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This blog is meant to allow Fragment-based Drug Design Practitioners to get together and discuss NON-CONFIDENTIAL issues regarding fragments.

Most recent posts

Last month we highlighted how fragments could be used to discover inhibitors of protein-protein interactions (PPIs). Today we continue the theme of fragments vs PPIs, in this case the interaction between PEX14 and PEX5, proteins which are important for glucose...
Native electrospray ionization mass spectrometry (ESI-MS) is one of the less-commonly used fragment finding methods. The technique relies on gently ionizing a protein-fragment complex without causing denaturation; bound fragments reveal themselves as shifts...
Covalent drugs are a thing these days: as long as you can get selectivity, theres nothing like a covalent bond to juice up affinity for a target. Screening for covalent fragments is thus a reasonable approach, and multiple researchers have assembled libraries...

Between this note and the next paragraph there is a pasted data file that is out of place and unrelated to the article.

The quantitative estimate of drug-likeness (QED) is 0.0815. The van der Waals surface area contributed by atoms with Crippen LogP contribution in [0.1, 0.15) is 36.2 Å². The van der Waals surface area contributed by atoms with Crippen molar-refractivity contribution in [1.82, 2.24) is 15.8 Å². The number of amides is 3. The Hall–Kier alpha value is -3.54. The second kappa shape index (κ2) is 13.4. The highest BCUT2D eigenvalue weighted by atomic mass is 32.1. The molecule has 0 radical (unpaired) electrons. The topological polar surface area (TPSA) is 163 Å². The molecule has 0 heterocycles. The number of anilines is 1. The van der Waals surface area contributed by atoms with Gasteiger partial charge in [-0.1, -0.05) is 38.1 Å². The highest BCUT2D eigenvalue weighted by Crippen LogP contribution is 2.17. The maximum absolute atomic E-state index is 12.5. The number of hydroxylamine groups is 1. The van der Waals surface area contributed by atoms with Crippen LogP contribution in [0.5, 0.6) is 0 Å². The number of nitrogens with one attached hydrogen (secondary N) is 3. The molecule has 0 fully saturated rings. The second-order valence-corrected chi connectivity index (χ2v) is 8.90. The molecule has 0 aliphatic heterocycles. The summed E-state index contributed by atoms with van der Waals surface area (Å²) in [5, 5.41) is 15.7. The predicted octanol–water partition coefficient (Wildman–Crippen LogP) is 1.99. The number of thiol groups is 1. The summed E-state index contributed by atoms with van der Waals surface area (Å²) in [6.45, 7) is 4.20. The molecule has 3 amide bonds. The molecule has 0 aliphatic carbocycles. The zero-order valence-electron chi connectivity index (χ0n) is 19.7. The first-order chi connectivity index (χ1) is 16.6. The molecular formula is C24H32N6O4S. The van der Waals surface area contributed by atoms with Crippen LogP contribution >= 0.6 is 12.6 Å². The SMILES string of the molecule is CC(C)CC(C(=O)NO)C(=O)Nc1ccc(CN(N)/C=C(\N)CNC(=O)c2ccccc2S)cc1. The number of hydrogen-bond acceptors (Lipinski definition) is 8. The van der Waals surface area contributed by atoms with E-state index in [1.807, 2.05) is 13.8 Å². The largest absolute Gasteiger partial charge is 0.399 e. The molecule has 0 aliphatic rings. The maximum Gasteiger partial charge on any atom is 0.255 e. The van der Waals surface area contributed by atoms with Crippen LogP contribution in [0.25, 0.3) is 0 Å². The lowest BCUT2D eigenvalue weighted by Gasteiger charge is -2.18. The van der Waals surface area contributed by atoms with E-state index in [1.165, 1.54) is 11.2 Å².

Most popular posts

Last year we highlighted work out of Ben Cravatts group at Scripps on screening covalent fragments in cells. Now, in a new Cell paper, his group and collaborators at the cole Polytechnique Fdrale de Lausanne, Bristol-Myers Squibb, and the Salk Institute...
Teddys retirement from the blog has cut down on the numberof PAINS-shaming posts, and truth be told there are so many candidate papers that they could easily swamp fragments, which I suspect would drive away most of the readership. That said, I did want to...
Weve written previously about irreversible covalent fragment-based lead discovery. The nice thing about irreversible inhibitors is that they have an infinite off-rate: once they bind and react with a target, that protein is permanently out of action. A paper...

Latest posts linking here

I’ve very much been enjoying this paper, on fragment-based chemogenomics in whole cells. That’s the sort of blurb, I admit, that’s probably going to make you immediately want to read the rest of the paper, or immediately go do something else...
I really enjoyed reading this article in J. Med. Chem. on curcumin. (Update: here’s the take over at Practical Fragments). That’s a well-known natural product, found in large quantities in turmeric root (which is where most of the yellow color comes...
What happens when you expose a reactive, covalent-bond-forming compound to cell extracts (or to living cells)? The answer is complicated. You might expect the compound to go around grabbing every reactive group it sees, shotgunning across the proteins it encounters...